Danny could scarcely handle it, but he turned away, shoving clothes into his duffle and heading into the hallway.
“Good luck,” Matt murmured, and he broke all over again, shattered into pieces as he stood in the doorway of the room. He never wanted to leave.
He forced himself downstairs, out the door, into the truck. He gritted his teeth, smashed his head against the dashboard. He didn’t know why Matt had to make everything so goddamn difficult.
Game 6 was an unmitigated disaster. Luke could readily admit that. Between defense breakdowns, poor goaltending, no offense, and a complete lack of special teams, they did fuck all on the ice. The Rockets dominated every play, broke up every would-be rush, stole every puck, forced a turn-over every time they tried to break out of their own zone. They played so much time in their own end, Luke wondered if the other end existed or if it had just been an elaborate myth.
Six shots on net was all they got through the first two periods. They doubled that in the third, based solely on the grace of two power-plays, which they didn’t score on. Two power-plays saw the Rockets score two goals.
Even the home crowd was booing them. Luke had rarely felt so demoralized.
He knew he wasn’t at his best, that was for damn sure. He was off the pace, over-skating the puck, then turning it over. He was offside more than once, created at least one icing. He didn’t open any scoring chances, except for the other team.
He was distracted, and he knew it. He needed to get his head in the game, but he couldn’t seem to pull himself down from his anxieties, from his high string, and neither could the others. They were all hopped up on something, whether it was the adrenaline of the situation or something else.
The Rockets won, easily. They outscored them, out-hit them, outpaced them on every measure. They deserved to win, that was for damn sure. Still, four-nothing was embarrassing. They had no excuse for it, especially not in front of the home crowd. They deserved every echoing boo.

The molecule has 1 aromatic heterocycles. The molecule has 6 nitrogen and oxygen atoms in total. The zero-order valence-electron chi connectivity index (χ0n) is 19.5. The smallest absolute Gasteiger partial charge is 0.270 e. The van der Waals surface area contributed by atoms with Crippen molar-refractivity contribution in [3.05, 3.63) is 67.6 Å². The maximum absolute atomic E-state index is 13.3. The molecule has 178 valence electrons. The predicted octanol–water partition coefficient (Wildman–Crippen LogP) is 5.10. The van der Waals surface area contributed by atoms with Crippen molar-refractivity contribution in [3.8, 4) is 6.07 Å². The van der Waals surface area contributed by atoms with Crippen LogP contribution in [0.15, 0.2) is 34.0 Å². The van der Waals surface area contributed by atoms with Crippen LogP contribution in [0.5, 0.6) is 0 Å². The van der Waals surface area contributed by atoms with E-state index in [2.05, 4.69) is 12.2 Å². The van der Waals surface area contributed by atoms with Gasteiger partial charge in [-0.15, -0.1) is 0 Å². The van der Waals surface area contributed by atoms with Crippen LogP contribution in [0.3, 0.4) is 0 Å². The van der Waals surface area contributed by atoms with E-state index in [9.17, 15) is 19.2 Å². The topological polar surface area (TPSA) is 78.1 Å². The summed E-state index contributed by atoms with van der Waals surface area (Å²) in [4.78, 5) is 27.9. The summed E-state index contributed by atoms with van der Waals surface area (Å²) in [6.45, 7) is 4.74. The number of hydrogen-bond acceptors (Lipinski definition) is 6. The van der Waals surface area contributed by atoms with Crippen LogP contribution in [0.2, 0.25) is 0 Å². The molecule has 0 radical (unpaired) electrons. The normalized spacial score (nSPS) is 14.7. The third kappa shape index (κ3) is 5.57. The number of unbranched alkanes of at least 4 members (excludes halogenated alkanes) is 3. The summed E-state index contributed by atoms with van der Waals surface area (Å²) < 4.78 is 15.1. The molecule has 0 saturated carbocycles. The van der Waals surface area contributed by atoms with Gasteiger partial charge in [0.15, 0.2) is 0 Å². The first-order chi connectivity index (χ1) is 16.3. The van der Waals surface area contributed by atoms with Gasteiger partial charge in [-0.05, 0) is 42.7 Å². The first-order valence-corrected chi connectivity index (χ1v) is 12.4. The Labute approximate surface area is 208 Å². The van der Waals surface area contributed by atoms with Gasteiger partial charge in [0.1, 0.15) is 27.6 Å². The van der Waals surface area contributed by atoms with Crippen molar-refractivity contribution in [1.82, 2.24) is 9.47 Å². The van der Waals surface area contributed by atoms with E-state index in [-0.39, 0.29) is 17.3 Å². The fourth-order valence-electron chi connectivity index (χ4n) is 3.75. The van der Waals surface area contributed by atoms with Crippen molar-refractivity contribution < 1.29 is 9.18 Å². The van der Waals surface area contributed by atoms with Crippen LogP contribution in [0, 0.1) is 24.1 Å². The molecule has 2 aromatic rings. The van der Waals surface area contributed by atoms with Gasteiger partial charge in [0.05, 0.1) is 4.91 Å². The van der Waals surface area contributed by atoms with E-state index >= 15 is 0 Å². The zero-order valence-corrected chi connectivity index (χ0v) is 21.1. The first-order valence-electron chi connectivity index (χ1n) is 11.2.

The final buzzer sounded, and they knew that meant a grueling Game 7 in Pittsburgh. They skated off the ice without so much as a word to each other, dejected, heads low. It might as well have been their final game of the season. That was the energy in the room after, that was for sure.
Luke was probably the only one glad they were off to Steel City. He was nervous, sure, but he was also glad to be leaving Mason—and everyone else at the party—behind. He’d rather deal with every blow, every hit, even the humiliation of losing one-nothing in Game 7 to dealing with the fallout from Mason and his stupid party.
Even if it meant he might have to deal with Jake. He glanced at the alpha across the room, perturbed when the younger man winked at him. He turned to Danny, almost desperately. “Room with me?” he asked.
“Sure,” Danny said, and Luke noticed, for the first time, how pale and drawn he seemed. He wondered, briefly, what was going on.
“Plane’s at eight,” Q informed them. His tone was curt; he was pissed with them for dropping the game that badly. And, really, who could blame them? They were all pretty pissed. They hadn’t expected to drop that game. They could have closed, moved on to the second round, and they’d failed.
Failure was a feeling Luke knew all too intimately. For once, he wanted to come out winning.